The Cyber Intelligence Sharing and Protection Act (CISPA) is billed by its supporters as a way to help slow cyber hacking attempts targeted at enterprises. They believe that the data-sharing capabilities of the bill will help companies slow the perceived growing tide of state-sponsored attacks on private industry.
However, opponents of the bill say that CISPA lacks proper oversight and could lead to privacy concerns. Opponents, such as the White House, say that any data sharing bills must include amendments that require private information to be handled by civilian government agencies.
They believe that loopholes in the bill could cause groups like the FBI to use personal user data for reasons other than cyber security. Furthermore, commentators believe that data-sharing bills in their current state could end up causing disputes with the Fourth Amendment.
But if you took away those privacy concerns, would a bill like CISPA actually help stop cyber security breaches? Some advocates feel that a bill like CISPA would do little to change the current data-sharing paradagim used within private and government agencies.
Challengers of the bill say the government and private industry are already doing a competent job sharing data without legislation. They told V3 that there are better security options than what is on the table with current government legislation.
Electronic Frontier Foundation (EFF) policy analyst and legislative assistant Mark M. Jaycox told V3: "In the past we've seen companies share information about threats with other companies and with the government. Google in 2010, Facebook at the end of last year, and the recent Mandiant report have all shared vital information to ensure against threats."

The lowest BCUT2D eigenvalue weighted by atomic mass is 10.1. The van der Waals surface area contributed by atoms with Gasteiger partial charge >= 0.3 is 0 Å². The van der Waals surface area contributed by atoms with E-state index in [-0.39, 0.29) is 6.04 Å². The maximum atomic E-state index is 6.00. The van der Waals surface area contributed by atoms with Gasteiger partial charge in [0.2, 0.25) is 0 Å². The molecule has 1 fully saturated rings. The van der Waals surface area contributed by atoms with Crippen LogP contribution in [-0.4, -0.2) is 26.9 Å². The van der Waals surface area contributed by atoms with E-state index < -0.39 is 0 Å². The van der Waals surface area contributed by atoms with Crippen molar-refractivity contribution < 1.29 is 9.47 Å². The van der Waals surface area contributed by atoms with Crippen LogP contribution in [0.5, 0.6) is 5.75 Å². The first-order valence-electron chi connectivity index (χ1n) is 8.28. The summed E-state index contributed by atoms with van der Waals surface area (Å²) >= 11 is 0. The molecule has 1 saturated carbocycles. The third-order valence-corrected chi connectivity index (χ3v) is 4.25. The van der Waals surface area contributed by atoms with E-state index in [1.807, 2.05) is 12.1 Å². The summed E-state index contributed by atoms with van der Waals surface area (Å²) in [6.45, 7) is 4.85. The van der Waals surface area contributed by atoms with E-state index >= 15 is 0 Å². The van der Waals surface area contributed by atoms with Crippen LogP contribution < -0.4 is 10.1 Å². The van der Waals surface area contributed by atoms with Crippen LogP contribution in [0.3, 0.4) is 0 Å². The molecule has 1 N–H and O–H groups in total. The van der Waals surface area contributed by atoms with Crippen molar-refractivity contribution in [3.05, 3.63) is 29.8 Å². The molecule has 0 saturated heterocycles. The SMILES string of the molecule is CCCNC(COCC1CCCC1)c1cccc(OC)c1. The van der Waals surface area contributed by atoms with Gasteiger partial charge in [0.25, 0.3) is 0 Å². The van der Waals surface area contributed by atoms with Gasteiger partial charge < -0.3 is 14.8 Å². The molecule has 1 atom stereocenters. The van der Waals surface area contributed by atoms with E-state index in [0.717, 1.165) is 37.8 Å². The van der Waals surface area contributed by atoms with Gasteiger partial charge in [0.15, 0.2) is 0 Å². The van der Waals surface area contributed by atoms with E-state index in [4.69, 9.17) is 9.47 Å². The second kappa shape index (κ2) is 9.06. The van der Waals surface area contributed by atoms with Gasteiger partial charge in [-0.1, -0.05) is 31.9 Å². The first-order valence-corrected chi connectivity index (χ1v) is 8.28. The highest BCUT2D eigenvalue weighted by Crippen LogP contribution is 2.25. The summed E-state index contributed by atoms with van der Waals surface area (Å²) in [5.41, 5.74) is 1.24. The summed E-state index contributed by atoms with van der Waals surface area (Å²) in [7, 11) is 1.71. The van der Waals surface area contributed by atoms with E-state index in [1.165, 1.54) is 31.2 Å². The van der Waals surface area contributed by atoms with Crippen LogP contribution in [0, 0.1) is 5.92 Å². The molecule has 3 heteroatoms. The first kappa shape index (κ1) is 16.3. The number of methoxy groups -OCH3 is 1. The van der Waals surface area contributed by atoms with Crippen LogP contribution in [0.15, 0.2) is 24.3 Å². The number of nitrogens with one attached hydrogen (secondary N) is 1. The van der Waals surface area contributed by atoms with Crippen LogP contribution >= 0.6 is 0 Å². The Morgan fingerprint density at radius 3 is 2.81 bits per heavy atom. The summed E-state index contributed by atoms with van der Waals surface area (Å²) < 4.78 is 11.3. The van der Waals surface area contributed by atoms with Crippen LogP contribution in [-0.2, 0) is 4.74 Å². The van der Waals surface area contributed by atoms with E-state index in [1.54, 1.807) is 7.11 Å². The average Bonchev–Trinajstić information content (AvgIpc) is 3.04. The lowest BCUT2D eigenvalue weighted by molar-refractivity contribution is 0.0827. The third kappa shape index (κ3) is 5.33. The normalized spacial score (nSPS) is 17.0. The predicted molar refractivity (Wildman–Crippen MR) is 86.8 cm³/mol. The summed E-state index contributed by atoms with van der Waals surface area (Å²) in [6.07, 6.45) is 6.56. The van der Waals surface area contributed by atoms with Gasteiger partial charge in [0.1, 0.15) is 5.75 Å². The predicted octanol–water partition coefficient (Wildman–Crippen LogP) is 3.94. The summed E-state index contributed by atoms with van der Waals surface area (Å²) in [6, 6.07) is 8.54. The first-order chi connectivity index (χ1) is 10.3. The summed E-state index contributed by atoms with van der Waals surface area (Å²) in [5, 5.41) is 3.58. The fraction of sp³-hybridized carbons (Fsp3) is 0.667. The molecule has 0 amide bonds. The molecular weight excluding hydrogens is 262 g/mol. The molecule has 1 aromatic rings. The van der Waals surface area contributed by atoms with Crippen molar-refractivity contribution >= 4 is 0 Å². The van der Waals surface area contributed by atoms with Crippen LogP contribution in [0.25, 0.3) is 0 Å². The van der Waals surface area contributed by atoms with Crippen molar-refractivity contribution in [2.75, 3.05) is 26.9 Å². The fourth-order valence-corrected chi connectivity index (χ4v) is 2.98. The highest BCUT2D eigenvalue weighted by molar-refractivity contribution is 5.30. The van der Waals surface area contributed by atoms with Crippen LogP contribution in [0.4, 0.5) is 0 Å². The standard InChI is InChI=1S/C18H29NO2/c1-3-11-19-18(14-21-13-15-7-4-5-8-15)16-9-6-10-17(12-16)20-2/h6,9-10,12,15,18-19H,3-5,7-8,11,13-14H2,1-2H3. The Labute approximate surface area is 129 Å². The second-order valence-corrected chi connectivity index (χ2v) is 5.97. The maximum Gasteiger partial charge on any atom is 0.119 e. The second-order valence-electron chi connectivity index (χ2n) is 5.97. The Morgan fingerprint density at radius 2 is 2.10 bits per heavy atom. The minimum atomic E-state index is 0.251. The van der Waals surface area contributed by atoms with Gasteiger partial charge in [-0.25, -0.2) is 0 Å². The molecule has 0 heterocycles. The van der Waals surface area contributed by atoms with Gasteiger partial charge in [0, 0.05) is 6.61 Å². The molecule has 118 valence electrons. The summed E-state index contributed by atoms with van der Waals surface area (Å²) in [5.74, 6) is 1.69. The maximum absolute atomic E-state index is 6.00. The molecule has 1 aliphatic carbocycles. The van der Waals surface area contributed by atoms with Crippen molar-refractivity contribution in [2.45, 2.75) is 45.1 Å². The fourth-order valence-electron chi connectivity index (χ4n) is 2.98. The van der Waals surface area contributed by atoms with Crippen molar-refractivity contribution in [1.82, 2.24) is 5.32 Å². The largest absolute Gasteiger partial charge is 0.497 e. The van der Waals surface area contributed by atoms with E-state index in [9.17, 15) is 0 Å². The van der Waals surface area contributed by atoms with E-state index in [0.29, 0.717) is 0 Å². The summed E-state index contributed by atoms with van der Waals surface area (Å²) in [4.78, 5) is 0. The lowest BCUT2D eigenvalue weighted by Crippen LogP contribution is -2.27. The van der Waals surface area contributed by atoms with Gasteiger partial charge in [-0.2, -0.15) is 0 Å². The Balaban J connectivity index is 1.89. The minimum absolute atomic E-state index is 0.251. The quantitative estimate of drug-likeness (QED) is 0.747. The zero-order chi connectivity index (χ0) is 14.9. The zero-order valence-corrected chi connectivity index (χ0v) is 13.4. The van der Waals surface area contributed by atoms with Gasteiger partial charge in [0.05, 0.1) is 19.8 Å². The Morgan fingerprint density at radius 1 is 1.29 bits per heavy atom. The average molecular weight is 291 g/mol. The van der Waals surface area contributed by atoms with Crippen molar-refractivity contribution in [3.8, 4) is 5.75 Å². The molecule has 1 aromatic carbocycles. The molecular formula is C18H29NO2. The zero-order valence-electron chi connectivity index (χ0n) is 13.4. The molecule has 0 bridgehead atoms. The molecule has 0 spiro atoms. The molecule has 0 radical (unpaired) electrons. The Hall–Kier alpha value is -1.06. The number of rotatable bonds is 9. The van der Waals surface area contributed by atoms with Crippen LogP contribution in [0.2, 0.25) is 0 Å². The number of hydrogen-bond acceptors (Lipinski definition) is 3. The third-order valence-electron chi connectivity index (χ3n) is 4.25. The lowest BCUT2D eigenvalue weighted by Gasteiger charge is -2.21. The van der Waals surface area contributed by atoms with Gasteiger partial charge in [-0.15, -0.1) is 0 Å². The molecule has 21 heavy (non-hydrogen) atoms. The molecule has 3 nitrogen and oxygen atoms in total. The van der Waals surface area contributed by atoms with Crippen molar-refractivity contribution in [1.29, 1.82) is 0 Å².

According to Jaycox, appropriate protection measures are already being handled within the public and private sectors. While he believes better co-ordination could improve the efforts, he feels that it can be done without legislation.
"Co-ordination could always work better, and that is one of CISPA's aims, but the government is already doing a pretty good job without such legislation," continued Jaycox. "For instance, there are multiple information exchanges already in place. President Obama's recent Executive Order further enhances such sharing while ensuring better privacy protections than CISPA."
While bills like CISPA continued to work their way through Congress, some commentators also believe that data sharing will not slow hacks. The American Civil Liberties Union (ACLU) legislative counsel Michelle Richardson thinks the best way to prevent cyber hacking effects on end users is improved awareness of security best practices.
"I would say that the industry agrees that consumer threats can be mitigated through improved hygiene," she told V3.
CISPA supporters say that the bill would benefit end users by protecting their data on sites such as Facebook and Google. However, Richardson believes that if users were better educated about cyber security they could improve their chances of avoiding a data leak.
According to Richardson, making end users aware of the power they have to prevent security breaches is key to stopping bills like CISPA from being passed in their current form.
She said that media sensationalism about hacking gives end users a false sense of fear when it comes to protecting their data. "The reporting on it can often be a huge disservice. I certainly think that the media calling anything a cyber attack isn't really helpful," added Richardson.